A conversation with Dr. Saad S. Khan, the author of ‘Ruttie Jinnah: The Woman who Stood Defiant’


By Pooja Pande

What do we mean when we think of history as the truth? As non-fiction? Could it be that the more accurate, truthful even, way of looking at history is that it is the oldest kind of narrative non-fiction? That it is, in effect, a story.

Dr. Saad S. Khan, who authored the book, titled Ruttie Jinnah: The Woman who Stood Defiant (Penguin Randomhouse India, 2020), with Sara S. Khan, a rare and intensive biography of a woman almost erased from history, words it poetically, breaking down History, which we tend to think of with a capital H, as a compendium of “historical stories” instead. They are not The Truth, which we tend to think of with a capital T; rather, they are “weaved around assumed truths, half-truths, convenient truths, made up truths, elements mixed up with truth, and finally, around narrations that one would like to have been the truth.”

It is this astute understanding as a biographer mingled with the dedication of a truth-seeker and the mindful patience of a through researcher that saw Dr. Khan plod along on an almost 12-year journey in his quest to piece together the life and times of one of the most fascinating women that ever lived in all of South Asian, and even world history.

In this author interview, we delve into the making of this brilliant book, its enthralling narratives, and surprising finds. As we picture Ruttie and the era she lived in, we are also reminded, as readers, that history is not only what we make of it, but how we decide to move ahead – as peoples, as citizens of nations, as political beings. Or as Dr. Khan puts it, citing a beautiful Chinese saying: “If the best time of planting a tree was a thousand years ago, the next best is now.”

An excerpt from Pooja Pande’s conversation with author, Dr. Saad S. Khan:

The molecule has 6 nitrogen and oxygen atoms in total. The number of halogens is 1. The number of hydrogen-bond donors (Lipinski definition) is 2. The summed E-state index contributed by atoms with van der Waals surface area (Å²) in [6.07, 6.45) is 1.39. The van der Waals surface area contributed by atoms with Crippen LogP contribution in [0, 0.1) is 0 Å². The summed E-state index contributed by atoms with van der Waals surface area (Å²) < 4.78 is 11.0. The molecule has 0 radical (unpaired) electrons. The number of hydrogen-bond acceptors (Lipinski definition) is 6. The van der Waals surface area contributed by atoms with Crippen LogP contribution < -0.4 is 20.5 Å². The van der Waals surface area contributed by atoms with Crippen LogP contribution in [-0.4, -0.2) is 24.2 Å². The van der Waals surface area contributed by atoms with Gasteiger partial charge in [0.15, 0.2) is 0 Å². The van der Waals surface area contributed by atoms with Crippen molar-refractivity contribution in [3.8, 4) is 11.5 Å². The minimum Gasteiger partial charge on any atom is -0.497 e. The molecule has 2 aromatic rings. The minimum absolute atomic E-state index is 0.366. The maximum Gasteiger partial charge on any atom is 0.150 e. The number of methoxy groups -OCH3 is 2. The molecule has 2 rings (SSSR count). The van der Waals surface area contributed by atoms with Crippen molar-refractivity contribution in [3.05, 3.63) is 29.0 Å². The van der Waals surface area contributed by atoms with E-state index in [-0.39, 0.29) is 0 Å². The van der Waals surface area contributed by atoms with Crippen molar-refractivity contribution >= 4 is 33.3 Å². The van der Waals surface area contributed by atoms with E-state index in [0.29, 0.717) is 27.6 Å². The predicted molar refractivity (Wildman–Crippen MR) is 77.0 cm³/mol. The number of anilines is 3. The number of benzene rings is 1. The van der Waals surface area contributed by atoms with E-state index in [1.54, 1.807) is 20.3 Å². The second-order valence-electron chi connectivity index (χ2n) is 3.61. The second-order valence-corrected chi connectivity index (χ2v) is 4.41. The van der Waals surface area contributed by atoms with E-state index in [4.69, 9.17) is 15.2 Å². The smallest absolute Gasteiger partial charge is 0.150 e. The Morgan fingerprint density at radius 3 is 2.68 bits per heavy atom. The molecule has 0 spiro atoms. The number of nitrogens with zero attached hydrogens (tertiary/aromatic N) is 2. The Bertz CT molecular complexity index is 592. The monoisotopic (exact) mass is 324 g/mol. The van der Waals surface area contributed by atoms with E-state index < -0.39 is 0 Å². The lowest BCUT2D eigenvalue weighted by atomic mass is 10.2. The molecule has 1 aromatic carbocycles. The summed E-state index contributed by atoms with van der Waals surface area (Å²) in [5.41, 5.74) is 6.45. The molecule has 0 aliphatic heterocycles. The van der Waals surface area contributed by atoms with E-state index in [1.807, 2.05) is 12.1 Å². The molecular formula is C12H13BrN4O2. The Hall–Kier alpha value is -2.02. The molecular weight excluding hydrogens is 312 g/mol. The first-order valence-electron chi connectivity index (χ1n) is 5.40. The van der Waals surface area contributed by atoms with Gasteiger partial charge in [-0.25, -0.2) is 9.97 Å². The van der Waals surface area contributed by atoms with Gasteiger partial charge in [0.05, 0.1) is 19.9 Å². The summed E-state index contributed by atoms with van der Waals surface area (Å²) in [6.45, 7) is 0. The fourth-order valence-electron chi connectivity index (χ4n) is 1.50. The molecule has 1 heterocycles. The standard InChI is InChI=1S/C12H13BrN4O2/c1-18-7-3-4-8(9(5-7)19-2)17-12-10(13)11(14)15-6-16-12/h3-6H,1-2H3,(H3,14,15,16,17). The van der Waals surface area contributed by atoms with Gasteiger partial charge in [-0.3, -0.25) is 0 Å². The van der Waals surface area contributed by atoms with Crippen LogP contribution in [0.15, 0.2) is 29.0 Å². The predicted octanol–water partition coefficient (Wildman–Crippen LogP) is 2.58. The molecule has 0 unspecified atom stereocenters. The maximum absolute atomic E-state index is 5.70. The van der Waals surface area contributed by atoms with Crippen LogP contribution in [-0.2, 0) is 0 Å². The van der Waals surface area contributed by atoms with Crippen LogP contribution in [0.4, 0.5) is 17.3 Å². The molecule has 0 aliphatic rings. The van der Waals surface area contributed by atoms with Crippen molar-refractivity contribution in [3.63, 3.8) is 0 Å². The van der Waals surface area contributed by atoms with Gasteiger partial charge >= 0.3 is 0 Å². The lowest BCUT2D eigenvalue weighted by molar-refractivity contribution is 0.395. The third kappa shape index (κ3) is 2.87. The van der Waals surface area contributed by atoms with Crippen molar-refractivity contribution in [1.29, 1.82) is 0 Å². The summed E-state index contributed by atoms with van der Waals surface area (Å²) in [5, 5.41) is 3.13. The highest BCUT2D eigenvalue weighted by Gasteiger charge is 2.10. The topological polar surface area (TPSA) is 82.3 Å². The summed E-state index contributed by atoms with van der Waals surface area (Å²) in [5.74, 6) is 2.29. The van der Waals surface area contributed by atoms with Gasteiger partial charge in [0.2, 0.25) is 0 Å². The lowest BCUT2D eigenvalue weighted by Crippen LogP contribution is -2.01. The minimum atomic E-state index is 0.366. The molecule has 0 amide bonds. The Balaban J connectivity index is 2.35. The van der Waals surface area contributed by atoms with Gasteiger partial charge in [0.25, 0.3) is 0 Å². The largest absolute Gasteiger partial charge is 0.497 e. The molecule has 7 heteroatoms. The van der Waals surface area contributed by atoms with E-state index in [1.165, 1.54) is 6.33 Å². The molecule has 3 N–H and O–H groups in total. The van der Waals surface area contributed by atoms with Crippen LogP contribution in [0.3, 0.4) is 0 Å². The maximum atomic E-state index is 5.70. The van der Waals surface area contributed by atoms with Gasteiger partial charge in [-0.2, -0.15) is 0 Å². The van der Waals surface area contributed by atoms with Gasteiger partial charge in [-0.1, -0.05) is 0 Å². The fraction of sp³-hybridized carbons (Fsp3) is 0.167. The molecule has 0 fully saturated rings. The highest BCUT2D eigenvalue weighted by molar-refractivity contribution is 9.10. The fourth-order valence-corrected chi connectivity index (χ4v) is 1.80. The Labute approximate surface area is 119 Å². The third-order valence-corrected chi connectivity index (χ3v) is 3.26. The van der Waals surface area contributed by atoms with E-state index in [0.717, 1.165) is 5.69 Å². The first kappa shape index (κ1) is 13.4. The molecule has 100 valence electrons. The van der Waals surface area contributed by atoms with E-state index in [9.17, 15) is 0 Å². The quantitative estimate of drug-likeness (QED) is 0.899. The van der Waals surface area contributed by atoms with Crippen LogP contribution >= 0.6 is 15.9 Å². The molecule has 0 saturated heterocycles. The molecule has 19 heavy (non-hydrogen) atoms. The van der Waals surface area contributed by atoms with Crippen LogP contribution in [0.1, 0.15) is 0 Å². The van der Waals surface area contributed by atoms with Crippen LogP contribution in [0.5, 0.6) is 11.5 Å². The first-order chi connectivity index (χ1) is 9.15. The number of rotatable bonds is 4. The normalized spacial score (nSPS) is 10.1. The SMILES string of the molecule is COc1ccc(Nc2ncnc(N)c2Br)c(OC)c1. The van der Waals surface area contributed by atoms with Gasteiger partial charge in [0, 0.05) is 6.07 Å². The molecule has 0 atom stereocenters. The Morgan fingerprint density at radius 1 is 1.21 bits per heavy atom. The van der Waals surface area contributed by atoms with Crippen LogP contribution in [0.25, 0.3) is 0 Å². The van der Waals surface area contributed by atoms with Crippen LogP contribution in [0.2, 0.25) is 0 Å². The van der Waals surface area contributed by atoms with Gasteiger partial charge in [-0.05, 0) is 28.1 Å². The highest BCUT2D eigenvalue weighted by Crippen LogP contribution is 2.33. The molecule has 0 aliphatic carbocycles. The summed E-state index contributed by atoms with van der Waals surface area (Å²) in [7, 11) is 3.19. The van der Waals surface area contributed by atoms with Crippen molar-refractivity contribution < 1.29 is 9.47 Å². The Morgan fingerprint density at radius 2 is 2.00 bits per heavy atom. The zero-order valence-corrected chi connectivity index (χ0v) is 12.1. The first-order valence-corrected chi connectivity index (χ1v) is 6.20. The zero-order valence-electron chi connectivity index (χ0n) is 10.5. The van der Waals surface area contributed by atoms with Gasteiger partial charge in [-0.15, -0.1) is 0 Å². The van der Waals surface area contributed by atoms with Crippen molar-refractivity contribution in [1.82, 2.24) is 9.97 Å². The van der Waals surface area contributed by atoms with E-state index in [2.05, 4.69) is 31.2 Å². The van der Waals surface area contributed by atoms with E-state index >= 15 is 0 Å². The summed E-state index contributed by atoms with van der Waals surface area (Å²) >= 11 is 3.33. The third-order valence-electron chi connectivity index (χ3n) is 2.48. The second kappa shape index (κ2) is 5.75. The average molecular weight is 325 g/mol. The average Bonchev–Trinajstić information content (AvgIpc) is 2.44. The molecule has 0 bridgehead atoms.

POOJA PANDE (PP): How did you settle on the word ‘defiant’ as the descriptor for Ruttie, for the subtitle of the book?

SAAD S. KHAN (SK): A lot of brainstorming has gone into the cover and title of the book, including its wording, the title picture, and the cover colour theme. Since Mrs. Jinnah is a less-studied figure, just naming the book “Ruttie Jinnah” would not have necessarily drawn the attention of potential readers and buyers. So, what she stood for, had to be mentioned. Many suggested subtitles such as “An unsung heroine of freedom struggle” and “The Woman who refused to be a slave” (based on an editorial about her from Bombay Chronicle of late 1910s), which were considered and dropped for one reason or the other. Ultimately, the existing title was based on the visualisation of her defiant stand against the colonial Police in the anti-Lord Willingdon protests of 11 December, 1918, when she refused to disperse even in the face of use of force. It was a defiance of the colonial government that the police symbolized. As her biographer, one would see her persona as a modern version of the Joan of Arc, who could defy the community, defy the conservative social values of her time, defy the patriarchy of the age, and show defiance against whatever she disagreed with.

PP: Were you always mindful of any potential traps you could fall into, in the process of piecing together and recreating the narrative of a life that most are largely unfamiliar with? Did your own personal politics come into play, and was it a challenge keeping them at bay, in the attempt to be impartial/unbiased?

SK: Biographies are usually written of persons whom people must know, whom people would like to know, or whom the people already know—but want to know more about—because they are, or had been, heroes or villains. When one is trying to write about a hero, or a heroine, the greatest pitfall is that the biography tends to become a hagiography. In the present work, without denying her the rightful place in history, one had to make sure that the subject personality does not end up being glorified to unjustifiable levels.